Courtesy of PGCPS
Courtesy of PGCPS

Maryland Gov. Larry Hogan has long pushed for beginning the school year after Labor Day, arguing that it not only allows families to spend more time together during the summer but also helps boost small businesses.

A poll released Tuesday by Gonzales Research & Media Services may prove the Republican governor’s point. Roughly 56 percent of those surveyed support a post-Labor Day school opening, compared to 40 percent who say local school districts should decide when the school year begins.

“Voters between the ages of 35 and 54 are the only bloc in which a majority don’t think schools should be mandated to remain closed through the holiday that marks the end of summer,” according to the poll managed by Patrick Gonzales, who owns the firm in Arnold, Maryland.

The percentages among Black and white voters are virtually identical on both sides of the argument, with 55 percent supporting a post-Labor Day start and 41 percent wanting local school district leaders to decide.

The hot-button issue will be addressed during a hearing Thursday before the House Ways and Means Committee.

Last month, the Senate voted along party lines to allow the state’s 24 public school systems to decide when to start and end the academic year.

It’s based on a 2016 executive order from Hogan that forced schools to start after Labor Day and end by June 15.

Some Democrats, school officials and advocates criticized Hogan for assisting Worcester County along Ocean City, which served as the only jurisdiction three years ago in the state to start school after Labor Day.

The Gonzales poll also focused on another piece of legislation currently discussed that would allow motorists to put an “X” on their driver’s license to designate their gender as “unspecified.” More specifically, to allow individuals who “nonbinary,” who don’t identify as a male or female.

About 51 percent of those surveyed are opposed to allowing individuals to designate their gender as “unspecified” on their driver’s license.

Another 37 percent agreed with the Senate who approved Feb. 22 for driver’s licenses to continue with the male and female identifiers, but also add “X” for “unspecified or other.” It’s now under review in the House.

The poll shows 45 percent of Black voters support the measure, while 40 percent don’t.

Similar to a poll conducted last month by Goucher College, the Gonzales poll also found voters who overwhelmingly approve of the job Hogan is doing as governor (78 percent).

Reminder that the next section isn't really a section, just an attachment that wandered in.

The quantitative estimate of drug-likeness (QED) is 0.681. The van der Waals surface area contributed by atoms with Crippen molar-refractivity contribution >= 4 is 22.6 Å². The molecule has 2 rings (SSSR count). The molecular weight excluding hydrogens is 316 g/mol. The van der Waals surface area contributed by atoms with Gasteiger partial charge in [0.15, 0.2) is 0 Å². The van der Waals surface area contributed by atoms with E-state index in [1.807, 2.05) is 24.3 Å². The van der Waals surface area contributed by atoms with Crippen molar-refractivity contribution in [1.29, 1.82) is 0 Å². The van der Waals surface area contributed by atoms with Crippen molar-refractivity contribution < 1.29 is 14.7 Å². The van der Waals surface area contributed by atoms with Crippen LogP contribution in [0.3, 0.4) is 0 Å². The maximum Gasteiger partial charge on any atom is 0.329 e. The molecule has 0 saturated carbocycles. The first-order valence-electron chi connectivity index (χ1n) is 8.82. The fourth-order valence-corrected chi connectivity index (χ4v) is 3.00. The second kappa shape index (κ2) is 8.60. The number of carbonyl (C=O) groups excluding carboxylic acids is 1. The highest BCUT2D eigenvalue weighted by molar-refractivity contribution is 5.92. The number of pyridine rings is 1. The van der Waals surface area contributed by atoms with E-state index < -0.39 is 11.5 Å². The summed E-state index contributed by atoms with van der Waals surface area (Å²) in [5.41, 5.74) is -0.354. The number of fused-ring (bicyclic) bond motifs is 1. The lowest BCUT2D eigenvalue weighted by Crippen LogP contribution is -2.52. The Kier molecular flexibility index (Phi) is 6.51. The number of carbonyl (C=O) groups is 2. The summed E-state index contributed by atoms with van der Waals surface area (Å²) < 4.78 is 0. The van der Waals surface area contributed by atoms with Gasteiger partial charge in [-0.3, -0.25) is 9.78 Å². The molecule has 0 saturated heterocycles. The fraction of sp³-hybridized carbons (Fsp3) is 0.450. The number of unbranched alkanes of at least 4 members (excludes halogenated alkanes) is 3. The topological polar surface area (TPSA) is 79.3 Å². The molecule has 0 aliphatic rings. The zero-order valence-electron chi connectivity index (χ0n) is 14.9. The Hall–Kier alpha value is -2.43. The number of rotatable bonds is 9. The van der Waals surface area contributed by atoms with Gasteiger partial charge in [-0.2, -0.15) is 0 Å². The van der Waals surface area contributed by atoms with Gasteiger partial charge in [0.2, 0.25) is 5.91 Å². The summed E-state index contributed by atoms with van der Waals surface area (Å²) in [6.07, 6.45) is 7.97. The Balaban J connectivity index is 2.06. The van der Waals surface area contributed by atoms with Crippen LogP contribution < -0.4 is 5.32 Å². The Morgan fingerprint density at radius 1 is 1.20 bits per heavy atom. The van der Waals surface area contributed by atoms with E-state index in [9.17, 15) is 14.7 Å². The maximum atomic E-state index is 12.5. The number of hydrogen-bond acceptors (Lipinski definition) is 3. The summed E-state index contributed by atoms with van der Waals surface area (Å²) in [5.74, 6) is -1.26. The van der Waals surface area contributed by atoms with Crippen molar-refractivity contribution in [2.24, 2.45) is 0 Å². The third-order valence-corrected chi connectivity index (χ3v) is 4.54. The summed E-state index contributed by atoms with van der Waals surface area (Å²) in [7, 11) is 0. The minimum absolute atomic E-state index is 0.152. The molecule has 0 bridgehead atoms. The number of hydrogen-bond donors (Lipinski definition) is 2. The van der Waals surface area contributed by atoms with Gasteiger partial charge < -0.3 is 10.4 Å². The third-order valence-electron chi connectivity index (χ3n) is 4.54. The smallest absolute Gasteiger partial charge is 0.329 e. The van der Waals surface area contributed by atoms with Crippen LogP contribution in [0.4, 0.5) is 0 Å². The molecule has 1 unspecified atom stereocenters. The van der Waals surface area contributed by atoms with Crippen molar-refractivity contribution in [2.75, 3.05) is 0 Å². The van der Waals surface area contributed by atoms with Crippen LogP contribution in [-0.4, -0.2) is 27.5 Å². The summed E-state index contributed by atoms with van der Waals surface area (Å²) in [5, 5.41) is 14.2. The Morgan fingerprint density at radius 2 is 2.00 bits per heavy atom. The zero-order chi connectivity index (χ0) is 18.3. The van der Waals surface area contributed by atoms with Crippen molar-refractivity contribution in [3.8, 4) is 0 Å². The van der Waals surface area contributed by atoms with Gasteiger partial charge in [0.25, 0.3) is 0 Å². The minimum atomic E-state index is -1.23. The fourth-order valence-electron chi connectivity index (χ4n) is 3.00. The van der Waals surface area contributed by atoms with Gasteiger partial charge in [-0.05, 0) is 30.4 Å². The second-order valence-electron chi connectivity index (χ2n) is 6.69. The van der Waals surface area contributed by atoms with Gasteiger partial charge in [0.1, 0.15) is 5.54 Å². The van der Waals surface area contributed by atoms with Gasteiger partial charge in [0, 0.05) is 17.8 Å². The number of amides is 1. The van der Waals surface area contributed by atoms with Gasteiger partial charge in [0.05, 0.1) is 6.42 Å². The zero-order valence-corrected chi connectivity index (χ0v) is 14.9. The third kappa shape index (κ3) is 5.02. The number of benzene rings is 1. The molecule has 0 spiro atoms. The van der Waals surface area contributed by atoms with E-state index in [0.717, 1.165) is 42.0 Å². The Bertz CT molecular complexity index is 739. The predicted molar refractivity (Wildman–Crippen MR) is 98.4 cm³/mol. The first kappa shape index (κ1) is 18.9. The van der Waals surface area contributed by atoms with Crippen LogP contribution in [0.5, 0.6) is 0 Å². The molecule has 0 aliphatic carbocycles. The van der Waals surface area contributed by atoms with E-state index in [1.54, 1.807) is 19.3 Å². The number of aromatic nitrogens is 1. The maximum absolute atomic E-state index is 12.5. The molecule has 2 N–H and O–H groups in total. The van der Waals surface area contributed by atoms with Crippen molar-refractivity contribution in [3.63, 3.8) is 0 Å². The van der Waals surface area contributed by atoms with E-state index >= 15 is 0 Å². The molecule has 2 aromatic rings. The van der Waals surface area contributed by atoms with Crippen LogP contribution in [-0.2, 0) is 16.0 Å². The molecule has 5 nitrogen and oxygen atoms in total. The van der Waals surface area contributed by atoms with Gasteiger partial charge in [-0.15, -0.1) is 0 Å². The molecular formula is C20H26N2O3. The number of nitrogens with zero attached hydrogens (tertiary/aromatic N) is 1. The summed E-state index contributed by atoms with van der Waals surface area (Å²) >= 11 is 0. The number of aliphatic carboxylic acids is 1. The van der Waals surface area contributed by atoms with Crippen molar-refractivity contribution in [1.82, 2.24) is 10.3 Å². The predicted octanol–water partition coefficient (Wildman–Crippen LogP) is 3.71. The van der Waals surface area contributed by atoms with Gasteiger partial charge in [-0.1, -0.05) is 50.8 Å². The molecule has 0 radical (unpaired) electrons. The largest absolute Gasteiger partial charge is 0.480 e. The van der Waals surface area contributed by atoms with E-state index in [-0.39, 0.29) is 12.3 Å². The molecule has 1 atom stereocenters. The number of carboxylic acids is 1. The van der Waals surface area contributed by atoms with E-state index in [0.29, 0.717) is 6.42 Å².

In addition, 60 percent of voters agree workers should be paid a minimum hourly wage of $15. The figure increases to 79 percent among Democrats, which also helped to approve the measure in the House on Friday.

The poll, which surveyed 817 registered voters, also assessed President Donald Trump’s job-performance rating, with 60 percent Marylanders disapproving his performance and 38 percent approving.

Approximately 77 percent of the voters in the D.C. region — including Prince George’s, Montgomery and Charles counties — disapprove of Trump’s job as president. In comparison, 64 percent of those polled in western Maryland approve of Trump’s performance.

The majority of Marylanders (67 percent) disapprove of Trump declaring a national emergency to build a wall along the Mexico border. Almost 30 percent agree with the president.

“If 67 percent of Marylanders reject Trump’s declaration of a national emergency to build a wall — are they disputing the necessity of a wall, saying it’s not a national emergency, rebuffing Trump, or all three? What about the 30 percent who approve? What is it they want?” Gonzales said in the document. “A poll cannot adequately resolve these questions … leaders need to. Our political culture has waned to a point where serious discussion about serious issues involving serious people appears as antiquated as sharing, being kind to one another, cleaning up after ourselves and everything else we once learned in kindergarten.”

The poll, conducted Feb. 22 through March 1, has a margin of error of plus/minus 3.5 percent.

Coverage for the Washington Informer includes Prince George’s County government, school system and some state of Maryland government. Received an award in 2019 from the D.C. Chapter of the Society of...

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